The mad scientist at work.

The mad scientist at work.

With my 40th birthday approaching, my wife Rachel asked what I’d like to do.  We had already made plans to see my sister and her family for the 4th of July, with my actual birthday following on July 5th.  But she felt that spending my 40th birthday driving 8 hours home from Little Rock would not sufficiently mark the momentous occasion, so she was kind enough to solicit something else. 

Two things came to mind.  First, a small gathering here at home with my friends.  Instead of going out to a restaurant, I preferred to have a few folks come over where we could relax and talk without being hurried.  Second, I wanted to cook.  I know it may sound counter-intuitive to want to host others and do a bunch of cooking in celebration of one’s own birthday, but a cornerstone that Rachel and I share is opening our home to serve others.  We decided to provide a keg of wine from The Austin Winery and a generous offering of something tasty.

The keg of wine from our friends at The Austin Winery.  Never mind the primer paint on the wall as part of our home remodel.

The keg of wine from our friends at The Austin Winery.  Never mind the primer paint on the wall as part of our home remodel.

Like everyone in Austin these days, I am obsessed with BBQ.  It’s been around this area forever, but within the past few years the popularity has exploded.  I’ve visited a number of the famous places and read about the owner/operators.  It’s a fascinating story, and like many of them, I’m dedicated to my own backyard laboratory, working to perfect my style.

Fortunately, my parents had just given me a new Brinkman smoker from Home Depot for my birthday.  My dad has several BBQs, including a custom made monster that rides on a flat-bed trailer.  It was made in Uvalde, TX and he and mom hauled it back to the Minnesota/Wisconsin border where they live.  He’s done a bit of catering over the years and has his method of Minnesota style smoked meats down to a science.  He is a scientist at heart and I’d put his pulled pork up against anyone’s.  Thus, after discussing techniques over the past two years he determined I was ready to move on from my elementary school level smoker to a more substantial rig.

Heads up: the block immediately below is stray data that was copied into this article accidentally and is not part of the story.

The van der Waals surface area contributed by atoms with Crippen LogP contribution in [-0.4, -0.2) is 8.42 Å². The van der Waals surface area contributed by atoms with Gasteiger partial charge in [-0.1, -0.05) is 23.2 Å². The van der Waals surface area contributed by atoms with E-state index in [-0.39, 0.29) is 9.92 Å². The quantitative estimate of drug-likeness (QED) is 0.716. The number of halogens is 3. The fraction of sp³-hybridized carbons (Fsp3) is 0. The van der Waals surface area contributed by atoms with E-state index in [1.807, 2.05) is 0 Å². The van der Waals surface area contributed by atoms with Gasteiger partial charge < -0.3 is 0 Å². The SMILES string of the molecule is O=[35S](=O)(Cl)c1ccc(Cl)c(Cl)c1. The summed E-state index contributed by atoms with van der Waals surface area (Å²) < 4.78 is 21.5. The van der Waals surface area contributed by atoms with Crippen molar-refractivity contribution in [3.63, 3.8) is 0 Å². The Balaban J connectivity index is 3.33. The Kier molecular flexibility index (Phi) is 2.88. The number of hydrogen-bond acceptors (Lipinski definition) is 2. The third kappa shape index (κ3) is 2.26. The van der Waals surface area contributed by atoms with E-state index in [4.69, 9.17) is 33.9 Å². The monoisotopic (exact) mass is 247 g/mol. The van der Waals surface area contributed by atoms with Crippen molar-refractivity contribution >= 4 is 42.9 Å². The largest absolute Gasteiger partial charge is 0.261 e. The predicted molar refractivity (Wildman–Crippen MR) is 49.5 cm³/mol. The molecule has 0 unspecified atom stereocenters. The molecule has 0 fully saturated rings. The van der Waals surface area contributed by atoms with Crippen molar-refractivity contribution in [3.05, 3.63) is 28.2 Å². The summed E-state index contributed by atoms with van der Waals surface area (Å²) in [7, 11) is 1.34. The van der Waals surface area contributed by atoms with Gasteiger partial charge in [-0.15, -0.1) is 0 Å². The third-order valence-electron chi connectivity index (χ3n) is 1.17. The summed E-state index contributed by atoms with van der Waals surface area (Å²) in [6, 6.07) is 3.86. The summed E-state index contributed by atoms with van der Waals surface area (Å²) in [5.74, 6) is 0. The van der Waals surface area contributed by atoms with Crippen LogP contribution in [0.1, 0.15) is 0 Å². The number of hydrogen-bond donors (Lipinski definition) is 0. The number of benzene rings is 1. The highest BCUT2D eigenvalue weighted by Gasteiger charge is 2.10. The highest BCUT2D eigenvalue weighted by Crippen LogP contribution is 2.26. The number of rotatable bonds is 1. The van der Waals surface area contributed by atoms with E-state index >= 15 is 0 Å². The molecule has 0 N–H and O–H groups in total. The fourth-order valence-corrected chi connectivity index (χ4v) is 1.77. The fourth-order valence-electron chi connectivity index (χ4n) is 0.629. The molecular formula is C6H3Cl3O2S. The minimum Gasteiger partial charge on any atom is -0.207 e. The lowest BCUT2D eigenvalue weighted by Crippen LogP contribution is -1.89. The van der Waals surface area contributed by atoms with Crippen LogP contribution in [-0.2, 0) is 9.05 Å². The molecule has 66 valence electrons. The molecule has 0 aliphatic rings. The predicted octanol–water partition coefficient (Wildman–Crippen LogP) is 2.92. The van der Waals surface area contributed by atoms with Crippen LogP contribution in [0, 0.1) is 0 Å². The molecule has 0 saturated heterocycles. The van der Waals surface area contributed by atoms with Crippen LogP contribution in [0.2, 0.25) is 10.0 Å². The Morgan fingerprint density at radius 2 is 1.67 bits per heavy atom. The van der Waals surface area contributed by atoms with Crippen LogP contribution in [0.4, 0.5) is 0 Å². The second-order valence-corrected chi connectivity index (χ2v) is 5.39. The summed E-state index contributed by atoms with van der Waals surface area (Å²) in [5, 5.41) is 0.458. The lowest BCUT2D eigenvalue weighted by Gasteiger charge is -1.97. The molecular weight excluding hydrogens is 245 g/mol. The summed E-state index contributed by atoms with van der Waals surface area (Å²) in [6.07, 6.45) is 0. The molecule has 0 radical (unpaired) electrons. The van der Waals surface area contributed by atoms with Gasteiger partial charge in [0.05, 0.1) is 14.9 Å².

Next, I decided that instead of feeding 10 people the usual brisket, ribs, sausage that I needed to raise my game.  After carefully considering some options, I decided that cooking a whole pig was the only logical way to honor my friends.  My mother’s side of the family are mostly Iowa hog farmers, so as a head-nod to my heritage, cooking a whole pig was an honorable endeavor.

About a week before the party, we placed our order for a 20-25 lb. pig from MT Supermarket in Austin, which we were to pick up on the following Friday.  That week I scoured the internet looking for recipes, methods, techniques and tips.  The key difference between my project and most that I found was that I wanted to cook it indirectly on my new smoker, as opposed to over direct heat on a rotisserie or open fire pit.  A great article from The Smoke Ring gave me the info I needed to feel confident in my approach. 

We collected the pig the next week, a perfect 23 pounder.  When I got him home I opened it up, did some careful trimming, removed the membranes from the ribs, and put it in a cooler filled with pineapple juice, orange juice and a few bags of ice for a good overnight soak.  It was my grandfather’s old metal Coleman cooler that I inherited, and I felt he would have felt honored by its use.

In the next post, I’ll recap the rest of the preparation, the cooking process, and the results….

Cheers!

Joel

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